Originally Posted by oldalaskan2
If the linux Mint 13 partition of the hard drive is corrupted, and I decide to give up on recovering my files on there, and want to just replace it with Linux 15, would anyone be willing to give me instructions for linux dummies to do so? My preference would be to do as much from the terminal emulator as possible. I really want to learn how to work from there as much as possible.
You guys are all great. Very nice of you to take your time to help out newbies.
If you have important data on the disk you can always try to salvage it with "testdisk". But do read the manual for it before doing it, it can be somewhat complicated, depending entirely on the situation you are on.
Anyways... For Linux Mint 15.
Have a clear plan before you install it!
I always have a seperate /home partition for example which is generally a good idea. Also, getting a good idea of what /home is relative to coming from a Windows environment, makes it easy to back up all your important data. Understanding how filesystems and partitioning works in GNU/Linux makes it easy to install the same or another distro without ever needing to change the /home partition.
I have some simple rules for myself in regards to installing GNU/Linux:
-Always install Grub on the MBR.
-Always have a backup of important data!!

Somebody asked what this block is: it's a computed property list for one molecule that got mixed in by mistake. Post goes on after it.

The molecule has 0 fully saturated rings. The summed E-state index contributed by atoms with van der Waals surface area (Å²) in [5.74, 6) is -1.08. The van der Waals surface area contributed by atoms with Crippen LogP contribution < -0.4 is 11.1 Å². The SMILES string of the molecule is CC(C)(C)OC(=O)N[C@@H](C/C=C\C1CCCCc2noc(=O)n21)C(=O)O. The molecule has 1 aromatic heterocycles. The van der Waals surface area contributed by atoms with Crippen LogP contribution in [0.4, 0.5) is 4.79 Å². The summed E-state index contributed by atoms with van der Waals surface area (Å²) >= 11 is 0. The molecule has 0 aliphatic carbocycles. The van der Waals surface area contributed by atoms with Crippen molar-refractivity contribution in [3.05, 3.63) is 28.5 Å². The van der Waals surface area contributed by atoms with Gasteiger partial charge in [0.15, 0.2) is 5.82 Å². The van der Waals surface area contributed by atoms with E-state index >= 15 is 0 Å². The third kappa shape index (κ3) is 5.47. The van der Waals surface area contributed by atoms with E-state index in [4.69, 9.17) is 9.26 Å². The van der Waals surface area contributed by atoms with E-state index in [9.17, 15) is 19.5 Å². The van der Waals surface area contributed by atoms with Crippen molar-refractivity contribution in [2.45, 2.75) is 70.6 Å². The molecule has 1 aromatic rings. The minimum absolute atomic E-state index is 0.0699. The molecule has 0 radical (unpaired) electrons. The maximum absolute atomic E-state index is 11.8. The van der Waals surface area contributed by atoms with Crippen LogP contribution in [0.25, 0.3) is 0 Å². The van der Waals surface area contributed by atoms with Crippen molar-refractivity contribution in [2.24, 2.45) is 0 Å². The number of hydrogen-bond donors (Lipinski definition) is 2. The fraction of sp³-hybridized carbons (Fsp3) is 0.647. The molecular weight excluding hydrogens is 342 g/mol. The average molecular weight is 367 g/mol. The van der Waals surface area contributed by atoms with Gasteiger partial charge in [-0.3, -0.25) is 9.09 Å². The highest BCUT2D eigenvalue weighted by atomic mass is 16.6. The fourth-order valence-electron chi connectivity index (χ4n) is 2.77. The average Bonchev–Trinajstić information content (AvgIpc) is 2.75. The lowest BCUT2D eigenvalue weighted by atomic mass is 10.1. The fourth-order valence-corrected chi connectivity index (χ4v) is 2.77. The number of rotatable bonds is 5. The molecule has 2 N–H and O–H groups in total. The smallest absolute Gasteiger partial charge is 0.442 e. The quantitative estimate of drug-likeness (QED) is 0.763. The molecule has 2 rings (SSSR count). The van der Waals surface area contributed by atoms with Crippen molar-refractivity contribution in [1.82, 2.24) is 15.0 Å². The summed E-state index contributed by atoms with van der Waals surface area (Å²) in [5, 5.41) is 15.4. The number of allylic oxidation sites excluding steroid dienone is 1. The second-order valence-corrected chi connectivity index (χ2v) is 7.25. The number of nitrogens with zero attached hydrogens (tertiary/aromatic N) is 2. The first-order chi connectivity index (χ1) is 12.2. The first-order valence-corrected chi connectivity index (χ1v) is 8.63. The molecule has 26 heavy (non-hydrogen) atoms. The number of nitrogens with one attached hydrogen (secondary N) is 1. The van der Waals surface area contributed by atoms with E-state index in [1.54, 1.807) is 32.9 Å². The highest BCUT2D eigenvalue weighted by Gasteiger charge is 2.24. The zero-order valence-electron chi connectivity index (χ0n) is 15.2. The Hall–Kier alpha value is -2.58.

-ALWAYS use "custom disk partitioning" when installing a distro
-Use MD5 or other checksums to verify that the content of your distro install CD is not corrupted
-Never install if you are too tired or don't have time to properly install and set up everything / don't do a sloppy install
-Choose the right distro for the intended use
-Get rid of Windows if you can, or put it in Virtualbox
-If you must have Windows installed seperately, always create a FAT32 partition to move data between GNU/Linux and Windows
-Never panick during installation! Never not choose the default option for something you don't fully know what is or how it works.
If you follow the above rules, you should be fine. Ooh.. And personally I would recommend you go for Linux Mint KDE version. The desktop is much richer and easier to use than Gnome/Mate.
/ partition of at least 50GB, best more than 100GB
/home partition of as much as you can spare
/mnt/somename fat32 partition of at least 10GB to move data between OS
Save some space on the disk, leave an empty partition for other purposes (20GB). Maybe you find out you want to try another distro as well?